American Cookbooks: History 101 (I)

(The following comments stem from a talk I gave to a group interested in the Peacock-Harper Culinary History collection at Virginia Tech.) A long time ago, while standing on the corner on a dusty street in Puebla, Mexico, I  experienced an epiphany. As I watched the housewives in rebozos (shawls) and young secretaries teetering on…

The Triumvirate of American Cooking

TRIUMVIRATE: Latin triumvirātus, from triumvirī, board of three [men] Americans owe a lot to the following three people --- without them our grocery stores and larders and pantries would still be filled with cans of baked beans and boxes of Jell-O.* James Beard Julia Child Craig Claiborne *David Kamp's The United States of Arugula (2006) …

Ibn Sayyār al-Warrāq: The Tenth-Century’s Answer to Jamie Oliver?

Sit at dinner tables as long as you can, and converse to your hearts' desire, for these are the bonus times of your lives. (Annals of the Caliphs' Kitchens, p. x) Talk about a window into the past and a mirror to the present! A thousand years plus some separate us from the author and…

African Cookbook Project

Fran Osseo-Asare deserves a big hand for all her work on raising awareness of African cooking in the United States. The author of Food Culture in Sub-Saharan Africa, Dr. Osseo-Asare, a sociologist, initiated a project aimed at collecting African cookbooks, along with TEDGLOBAL in Arusha, Tanzania in June, 2007. One interesting post (among many) on…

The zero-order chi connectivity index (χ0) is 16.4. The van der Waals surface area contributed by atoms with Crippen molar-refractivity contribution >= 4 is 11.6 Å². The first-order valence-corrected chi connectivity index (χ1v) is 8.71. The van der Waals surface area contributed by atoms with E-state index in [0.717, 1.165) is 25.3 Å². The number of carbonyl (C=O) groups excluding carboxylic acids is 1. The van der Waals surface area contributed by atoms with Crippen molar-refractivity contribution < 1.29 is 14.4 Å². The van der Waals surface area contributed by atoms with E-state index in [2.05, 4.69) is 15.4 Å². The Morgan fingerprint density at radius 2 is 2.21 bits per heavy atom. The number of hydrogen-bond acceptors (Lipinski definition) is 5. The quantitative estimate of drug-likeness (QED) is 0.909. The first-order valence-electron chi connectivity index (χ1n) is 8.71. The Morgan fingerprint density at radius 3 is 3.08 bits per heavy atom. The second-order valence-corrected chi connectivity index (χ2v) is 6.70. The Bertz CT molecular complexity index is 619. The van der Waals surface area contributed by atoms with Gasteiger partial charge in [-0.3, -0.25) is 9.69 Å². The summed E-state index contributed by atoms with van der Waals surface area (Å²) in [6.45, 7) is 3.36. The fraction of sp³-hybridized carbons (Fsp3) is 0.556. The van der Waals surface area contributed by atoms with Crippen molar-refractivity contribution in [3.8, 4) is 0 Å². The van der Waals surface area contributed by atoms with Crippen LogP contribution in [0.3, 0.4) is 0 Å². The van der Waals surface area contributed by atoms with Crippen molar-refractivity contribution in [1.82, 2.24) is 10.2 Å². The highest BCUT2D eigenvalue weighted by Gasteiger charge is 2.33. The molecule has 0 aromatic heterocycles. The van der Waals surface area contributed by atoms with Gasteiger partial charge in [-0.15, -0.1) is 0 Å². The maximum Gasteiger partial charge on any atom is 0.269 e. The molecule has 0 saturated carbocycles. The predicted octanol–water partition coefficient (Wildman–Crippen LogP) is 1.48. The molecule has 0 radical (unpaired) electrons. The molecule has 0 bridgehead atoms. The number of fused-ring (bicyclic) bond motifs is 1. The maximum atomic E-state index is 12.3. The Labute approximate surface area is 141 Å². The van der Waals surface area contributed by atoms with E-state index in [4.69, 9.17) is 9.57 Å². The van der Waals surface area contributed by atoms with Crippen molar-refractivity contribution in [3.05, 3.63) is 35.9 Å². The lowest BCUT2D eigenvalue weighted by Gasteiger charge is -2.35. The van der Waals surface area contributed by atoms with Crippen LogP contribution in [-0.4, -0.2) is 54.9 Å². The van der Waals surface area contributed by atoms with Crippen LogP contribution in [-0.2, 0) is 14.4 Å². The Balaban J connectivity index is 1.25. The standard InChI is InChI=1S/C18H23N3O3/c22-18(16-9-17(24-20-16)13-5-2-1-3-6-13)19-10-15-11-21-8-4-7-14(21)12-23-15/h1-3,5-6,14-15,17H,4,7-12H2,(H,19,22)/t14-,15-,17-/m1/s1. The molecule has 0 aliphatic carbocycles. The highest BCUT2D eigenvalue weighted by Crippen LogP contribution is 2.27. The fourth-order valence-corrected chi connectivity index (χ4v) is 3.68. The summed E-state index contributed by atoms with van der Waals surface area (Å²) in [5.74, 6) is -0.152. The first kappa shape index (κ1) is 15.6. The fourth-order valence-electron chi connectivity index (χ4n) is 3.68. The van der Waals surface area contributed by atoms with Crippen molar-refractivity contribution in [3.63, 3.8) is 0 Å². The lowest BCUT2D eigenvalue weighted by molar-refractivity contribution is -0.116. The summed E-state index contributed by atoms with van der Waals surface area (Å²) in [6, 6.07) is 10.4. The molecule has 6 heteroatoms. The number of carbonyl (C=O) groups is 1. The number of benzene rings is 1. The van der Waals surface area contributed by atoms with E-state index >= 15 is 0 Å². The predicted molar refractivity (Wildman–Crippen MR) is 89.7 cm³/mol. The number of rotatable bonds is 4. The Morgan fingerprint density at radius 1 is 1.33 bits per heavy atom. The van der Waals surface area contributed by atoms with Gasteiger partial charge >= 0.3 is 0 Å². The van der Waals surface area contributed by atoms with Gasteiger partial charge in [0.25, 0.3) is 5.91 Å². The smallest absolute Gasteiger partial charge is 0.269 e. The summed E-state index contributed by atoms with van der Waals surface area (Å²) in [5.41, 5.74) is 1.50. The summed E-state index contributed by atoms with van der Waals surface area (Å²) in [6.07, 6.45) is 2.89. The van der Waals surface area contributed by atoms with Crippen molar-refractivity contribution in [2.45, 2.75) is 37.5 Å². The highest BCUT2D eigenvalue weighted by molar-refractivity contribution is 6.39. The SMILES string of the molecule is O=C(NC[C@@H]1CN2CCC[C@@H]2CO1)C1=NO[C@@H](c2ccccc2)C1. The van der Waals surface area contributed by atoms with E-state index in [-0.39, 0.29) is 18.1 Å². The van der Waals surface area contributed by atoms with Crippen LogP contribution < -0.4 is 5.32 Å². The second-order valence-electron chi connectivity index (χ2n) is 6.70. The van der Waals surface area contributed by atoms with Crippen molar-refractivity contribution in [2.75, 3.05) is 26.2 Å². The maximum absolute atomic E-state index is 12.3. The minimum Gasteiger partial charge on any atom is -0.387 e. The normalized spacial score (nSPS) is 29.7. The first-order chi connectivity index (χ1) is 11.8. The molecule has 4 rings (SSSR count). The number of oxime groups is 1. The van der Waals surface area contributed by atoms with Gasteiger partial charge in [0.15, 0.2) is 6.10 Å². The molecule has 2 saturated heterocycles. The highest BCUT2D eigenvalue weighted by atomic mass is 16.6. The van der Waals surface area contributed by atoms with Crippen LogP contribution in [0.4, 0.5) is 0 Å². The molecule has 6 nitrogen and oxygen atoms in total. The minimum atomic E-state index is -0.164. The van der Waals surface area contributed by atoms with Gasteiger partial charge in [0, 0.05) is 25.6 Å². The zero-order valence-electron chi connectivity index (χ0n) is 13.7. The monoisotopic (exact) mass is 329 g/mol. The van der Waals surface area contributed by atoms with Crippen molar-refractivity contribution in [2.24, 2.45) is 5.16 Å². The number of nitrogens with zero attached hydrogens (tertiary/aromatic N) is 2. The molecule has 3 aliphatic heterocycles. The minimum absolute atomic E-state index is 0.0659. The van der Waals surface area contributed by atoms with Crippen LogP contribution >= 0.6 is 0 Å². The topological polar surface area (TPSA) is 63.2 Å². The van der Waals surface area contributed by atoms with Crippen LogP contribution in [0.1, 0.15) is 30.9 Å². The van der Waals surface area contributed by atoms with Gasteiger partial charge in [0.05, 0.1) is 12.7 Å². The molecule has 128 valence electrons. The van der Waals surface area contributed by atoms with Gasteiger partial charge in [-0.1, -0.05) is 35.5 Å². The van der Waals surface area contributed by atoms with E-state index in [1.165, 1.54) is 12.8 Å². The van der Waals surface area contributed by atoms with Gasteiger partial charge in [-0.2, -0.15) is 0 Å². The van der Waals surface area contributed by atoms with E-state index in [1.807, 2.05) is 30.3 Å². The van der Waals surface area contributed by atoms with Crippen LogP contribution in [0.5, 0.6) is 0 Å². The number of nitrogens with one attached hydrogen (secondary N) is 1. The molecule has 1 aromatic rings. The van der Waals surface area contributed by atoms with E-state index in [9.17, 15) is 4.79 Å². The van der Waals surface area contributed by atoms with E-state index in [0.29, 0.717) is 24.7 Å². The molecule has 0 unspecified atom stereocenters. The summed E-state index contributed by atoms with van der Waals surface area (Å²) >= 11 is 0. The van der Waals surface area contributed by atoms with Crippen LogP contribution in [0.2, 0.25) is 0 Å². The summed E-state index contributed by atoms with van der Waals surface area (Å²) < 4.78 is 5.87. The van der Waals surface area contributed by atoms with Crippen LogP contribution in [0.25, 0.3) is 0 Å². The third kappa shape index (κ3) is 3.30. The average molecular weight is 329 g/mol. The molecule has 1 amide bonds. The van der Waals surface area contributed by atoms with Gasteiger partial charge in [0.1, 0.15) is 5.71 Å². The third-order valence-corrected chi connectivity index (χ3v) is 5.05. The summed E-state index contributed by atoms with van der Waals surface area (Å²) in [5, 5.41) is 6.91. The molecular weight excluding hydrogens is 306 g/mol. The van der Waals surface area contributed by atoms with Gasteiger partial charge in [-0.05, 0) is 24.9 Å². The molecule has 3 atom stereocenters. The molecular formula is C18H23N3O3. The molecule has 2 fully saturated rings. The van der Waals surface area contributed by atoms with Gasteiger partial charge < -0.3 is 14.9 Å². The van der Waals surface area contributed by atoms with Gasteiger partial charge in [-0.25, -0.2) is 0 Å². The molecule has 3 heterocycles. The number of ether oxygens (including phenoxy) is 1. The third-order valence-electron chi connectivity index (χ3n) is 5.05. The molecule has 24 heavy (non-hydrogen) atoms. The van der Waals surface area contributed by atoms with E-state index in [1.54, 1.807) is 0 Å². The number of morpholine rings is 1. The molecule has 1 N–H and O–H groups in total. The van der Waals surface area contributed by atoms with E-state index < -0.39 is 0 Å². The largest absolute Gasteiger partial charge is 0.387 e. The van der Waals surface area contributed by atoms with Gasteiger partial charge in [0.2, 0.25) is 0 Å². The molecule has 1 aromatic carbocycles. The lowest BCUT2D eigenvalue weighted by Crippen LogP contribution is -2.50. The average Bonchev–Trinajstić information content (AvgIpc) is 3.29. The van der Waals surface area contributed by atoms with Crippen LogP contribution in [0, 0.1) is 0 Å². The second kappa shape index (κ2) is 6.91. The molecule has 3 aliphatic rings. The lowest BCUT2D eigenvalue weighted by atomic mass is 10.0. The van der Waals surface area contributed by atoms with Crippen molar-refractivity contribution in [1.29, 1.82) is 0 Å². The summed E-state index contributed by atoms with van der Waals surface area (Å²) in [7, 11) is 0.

Yolele! Recipes from the Heart of Senegal

To paraphrase Flannery O'Connor,* a good African cookbook is hard to find. And so when such a book appears,  the bubbly comes out and the music crescendos. Senegal-born Chef Pierre Thiam wrote the first cookbook on Senegalese food, Yolele! Recipes from the Heart of Senegal,  and ended up nominated for a prestigious IACP (International Association…

Cookbook Academy Awards: IACP Winners 2009!

Brad Pitt and Angelina weren't there, but a lot of other people walked up to podium anyway. The International Association of Culinary Professionals (IACP) held its annual meeting in Denver this year. As usual, judges perused a roster of last year's cookbooks and came up with the following winners in the traditional categories. Some of…

Cooking and Eating: Some Harsh Truths

Food thoughts for munching ... thanks to Ellen Henrietta Swallow Richards, the originator of home economics, or domestic science. Nutritional psychologist Marc David states that Most nutritional assertions that originate from authoritative sources [like the home economics/domestic science movement that began in the late nineteenth century] have a brief shelf life. Our nutritional information is…

The Book of Sent Sovi­: Medieval Recipes from Catalonia (Textos B)